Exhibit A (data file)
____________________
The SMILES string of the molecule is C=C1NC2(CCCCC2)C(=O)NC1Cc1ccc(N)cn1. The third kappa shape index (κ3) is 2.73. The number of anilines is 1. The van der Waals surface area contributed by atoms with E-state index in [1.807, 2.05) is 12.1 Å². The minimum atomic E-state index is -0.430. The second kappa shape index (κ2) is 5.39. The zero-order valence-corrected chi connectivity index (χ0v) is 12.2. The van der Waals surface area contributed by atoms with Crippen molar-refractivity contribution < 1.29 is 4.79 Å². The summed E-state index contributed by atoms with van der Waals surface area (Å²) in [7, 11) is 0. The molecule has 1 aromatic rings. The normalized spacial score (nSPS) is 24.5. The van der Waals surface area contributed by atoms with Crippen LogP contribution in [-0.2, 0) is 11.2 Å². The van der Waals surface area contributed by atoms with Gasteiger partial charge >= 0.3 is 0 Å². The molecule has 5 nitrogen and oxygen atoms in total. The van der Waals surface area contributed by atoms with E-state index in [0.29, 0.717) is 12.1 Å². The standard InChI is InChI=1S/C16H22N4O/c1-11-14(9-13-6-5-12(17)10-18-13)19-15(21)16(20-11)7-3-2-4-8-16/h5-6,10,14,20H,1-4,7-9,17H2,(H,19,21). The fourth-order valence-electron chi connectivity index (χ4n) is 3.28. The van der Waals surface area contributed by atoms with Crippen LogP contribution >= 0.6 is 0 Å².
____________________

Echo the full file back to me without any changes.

The SMILES string of the molecule is C=C1NC2(CCCCC2)C(=O)NC1Cc1ccc(N)cn1. The third kappa shape index (κ3) is 2.73. The number of anilines is 1. The van der Waals surface area contributed by atoms with E-state index in [1.807, 2.05) is 12.1 Å². The minimum atomic E-state index is -0.430. The second kappa shape index (κ2) is 5.39. The zero-order valence-corrected chi connectivity index (χ0v) is 12.2. The van der Waals surface area contributed by atoms with Crippen molar-refractivity contribution < 1.29 is 4.79 Å². The summed E-state index contributed by atoms with van der Waals surface area (Å²) in [7, 11) is 0. The molecule has 1 aromatic rings. The normalized spacial score (nSPS) is 24.5. The van der Waals surface area contributed by atoms with Crippen LogP contribution in [-0.2, 0) is 11.2 Å². The van der Waals surface area contributed by atoms with Gasteiger partial charge >= 0.3 is 0 Å². The molecule has 5 nitrogen and oxygen atoms in total. The van der Waals surface area contributed by atoms with E-state index in [0.29, 0.717) is 12.1 Å². The standard InChI is InChI=1S/C16H22N4O/c1-11-14(9-13-6-5-12(17)10-18-13)19-15(21)16(20-11)7-3-2-4-8-16/h5-6,10,14,20H,1-4,7-9,17H2,(H,19,21). The fourth-order valence-electron chi connectivity index (χ4n) is 3.28. The van der Waals surface area contributed by atoms with Crippen LogP contribution >= 0.6 is 0 Å².